It’s Saturday morning at 7:30 am. Highway 89A west of Sedona Red Rock High School is dotted with people in bright yellow vests, holding big blue bags and wearing orange gloves. The volunteers are scouring the landscape collecting litter tossed from the vehicles of visitors coming to and leaving Sedona.
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Visitors to Sedona, Arizona have a tendency to look up at the Red Rock scenery but usually don’t look down—to find an incredible and unique ecosystem with its scores of unique animals, butterflies and insects, and plants.
The already-lazy traffic comes to a halt one damp afternoon in the town of Sedona, Arizona.
Two people are in the middle of the two-lane highway through town, holding up their hands to stop the cars and poking at something on the ground with their toes, ushering it slowly toward the curb. The drivers' irritation reflex begins to kick in, until they see the cause for the holdup. It's Arizona's version of the Boston children's classic Make Way for Ducklings - it's Make Way for Aphonopelma Chalcodes, better known to most of us as the desert tarantula.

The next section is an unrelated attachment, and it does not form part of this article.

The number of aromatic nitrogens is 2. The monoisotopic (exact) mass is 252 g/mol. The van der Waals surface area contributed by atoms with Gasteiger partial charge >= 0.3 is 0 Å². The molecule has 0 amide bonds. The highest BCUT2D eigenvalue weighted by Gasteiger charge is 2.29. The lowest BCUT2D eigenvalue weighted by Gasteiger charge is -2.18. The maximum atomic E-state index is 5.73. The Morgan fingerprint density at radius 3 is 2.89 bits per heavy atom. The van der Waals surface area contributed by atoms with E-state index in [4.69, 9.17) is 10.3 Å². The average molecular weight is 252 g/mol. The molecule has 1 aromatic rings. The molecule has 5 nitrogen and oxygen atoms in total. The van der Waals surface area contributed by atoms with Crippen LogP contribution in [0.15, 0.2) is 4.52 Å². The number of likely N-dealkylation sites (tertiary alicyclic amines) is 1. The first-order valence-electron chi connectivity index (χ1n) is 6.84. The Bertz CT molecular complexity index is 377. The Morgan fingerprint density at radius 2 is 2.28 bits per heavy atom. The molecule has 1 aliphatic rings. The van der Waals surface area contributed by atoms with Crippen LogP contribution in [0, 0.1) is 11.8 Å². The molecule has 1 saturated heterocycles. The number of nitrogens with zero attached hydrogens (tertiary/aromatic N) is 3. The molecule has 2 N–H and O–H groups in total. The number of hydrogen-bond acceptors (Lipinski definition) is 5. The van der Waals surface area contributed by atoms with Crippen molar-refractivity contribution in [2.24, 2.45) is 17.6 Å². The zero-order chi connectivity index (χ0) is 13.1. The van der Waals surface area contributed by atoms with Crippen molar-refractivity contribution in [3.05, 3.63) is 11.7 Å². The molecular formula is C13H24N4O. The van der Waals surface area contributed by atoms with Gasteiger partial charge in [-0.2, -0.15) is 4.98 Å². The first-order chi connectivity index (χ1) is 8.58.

Sedona Arizona's famous bird resident takes no prisoners!
The Greater RoadrunnerThey're goofy, rangy, amusing but seemingly harmless. Oh, but don't be fooled. Forget the dopey purple "Beep Beep!" critter made famous by the Warner Brothers cartoons.
As a girl raised among the dense rainforests of the Pacific Northwest, crowded with ferns, rhododendrons, and dripping with primordial mosses, my first glimpse of a Northern Arizona forest was a little disconcerting. Frankly, there just wasn't that much to it. From the roadside, all you see is a carpet of grass, lanky tree trunks spaced unsociably apart, and not much else. I was sure this was a sign of something amiss, but later learned this is just what a good stand of ponderosa pine should look like.
For many years getting around Sedona generally meant some encounter with what was commonly known in the local vernacular as “the Y” or technically, the intersection of SR 179 and Highway 89A. The 3-way stop light made the “Y” easy to recognize and navigate.
More Articles ...
- Sedona Dark Skies, Part 1: Born in Controversy and Raised in a Politically Divided Community
- Explore Sedona Hiking Trails: Bell Rock Pathway
- Sedona Dark Skies, Part 2: Three Elected Officials Lose Their Jobs
- Sedona Dark Skies, Part 3: Sedona City Council Battles Community for Ownership of Highway 89A
- Sedona Dark Skies, Part 4: Dark Skies Becomes a Victim of Controversy as Sedona Citizens Reverse the City Council Decision
- What is "The New Age"?
- Sedona Dark Skies, Part 5: Sedona Captures Elusive International Dark Skies Designation
- Sedona Birding: Ladder-Backed Woodpecker at Bell Rock Pathway